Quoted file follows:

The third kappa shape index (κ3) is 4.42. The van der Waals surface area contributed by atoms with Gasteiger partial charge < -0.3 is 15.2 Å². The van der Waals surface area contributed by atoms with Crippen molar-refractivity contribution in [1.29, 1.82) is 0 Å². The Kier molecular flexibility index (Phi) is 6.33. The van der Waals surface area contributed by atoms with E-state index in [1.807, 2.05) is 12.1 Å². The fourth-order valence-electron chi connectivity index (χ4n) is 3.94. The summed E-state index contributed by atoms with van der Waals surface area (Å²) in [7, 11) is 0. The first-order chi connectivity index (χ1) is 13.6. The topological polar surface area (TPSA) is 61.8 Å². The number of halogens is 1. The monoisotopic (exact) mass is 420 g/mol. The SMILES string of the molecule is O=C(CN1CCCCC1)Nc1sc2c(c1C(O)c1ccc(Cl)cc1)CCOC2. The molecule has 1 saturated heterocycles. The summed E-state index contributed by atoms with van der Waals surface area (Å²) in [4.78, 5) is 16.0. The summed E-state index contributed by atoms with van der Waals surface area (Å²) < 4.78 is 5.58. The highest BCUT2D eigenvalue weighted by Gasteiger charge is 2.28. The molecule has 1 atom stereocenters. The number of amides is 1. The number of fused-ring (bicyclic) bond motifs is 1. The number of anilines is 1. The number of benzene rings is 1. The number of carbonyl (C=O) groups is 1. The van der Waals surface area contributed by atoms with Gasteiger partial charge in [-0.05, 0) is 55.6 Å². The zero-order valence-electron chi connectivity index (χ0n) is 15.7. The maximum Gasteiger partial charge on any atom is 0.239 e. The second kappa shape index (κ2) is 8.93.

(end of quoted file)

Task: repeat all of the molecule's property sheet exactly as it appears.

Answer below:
The third kappa shape index (κ3) is 4.42. The van der Waals surface area contributed by atoms with Gasteiger partial charge < -0.3 is 15.2 Å². The van der Waals surface area contributed by atoms with Crippen molar-refractivity contribution in [1.29, 1.82) is 0 Å². The Kier molecular flexibility index (Phi) is 6.33. The van der Waals surface area contributed by atoms with E-state index in [1.807, 2.05) is 12.1 Å². The fourth-order valence-electron chi connectivity index (χ4n) is 3.94. The summed E-state index contributed by atoms with van der Waals surface area (Å²) in [7, 11) is 0. The first-order chi connectivity index (χ1) is 13.6. The topological polar surface area (TPSA) is 61.8 Å². The number of halogens is 1. The monoisotopic (exact) mass is 420 g/mol. The SMILES string of the molecule is O=C(CN1CCCCC1)Nc1sc2c(c1C(O)c1ccc(Cl)cc1)CCOC2. The molecule has 1 saturated heterocycles. The summed E-state index contributed by atoms with van der Waals surface area (Å²) in [4.78, 5) is 16.0. The summed E-state index contributed by atoms with van der Waals surface area (Å²) < 4.78 is 5.58. The highest BCUT2D eigenvalue weighted by Gasteiger charge is 2.28. The molecule has 1 atom stereocenters. The number of amides is 1. The number of fused-ring (bicyclic) bond motifs is 1. The number of anilines is 1. The number of benzene rings is 1. The number of carbonyl (C=O) groups is 1. The van der Waals surface area contributed by atoms with Gasteiger partial charge in [-0.05, 0) is 55.6 Å². The zero-order valence-electron chi connectivity index (χ0n) is 15.7. The maximum Gasteiger partial charge on any atom is 0.239 e. The second kappa shape index (κ2) is 8.93.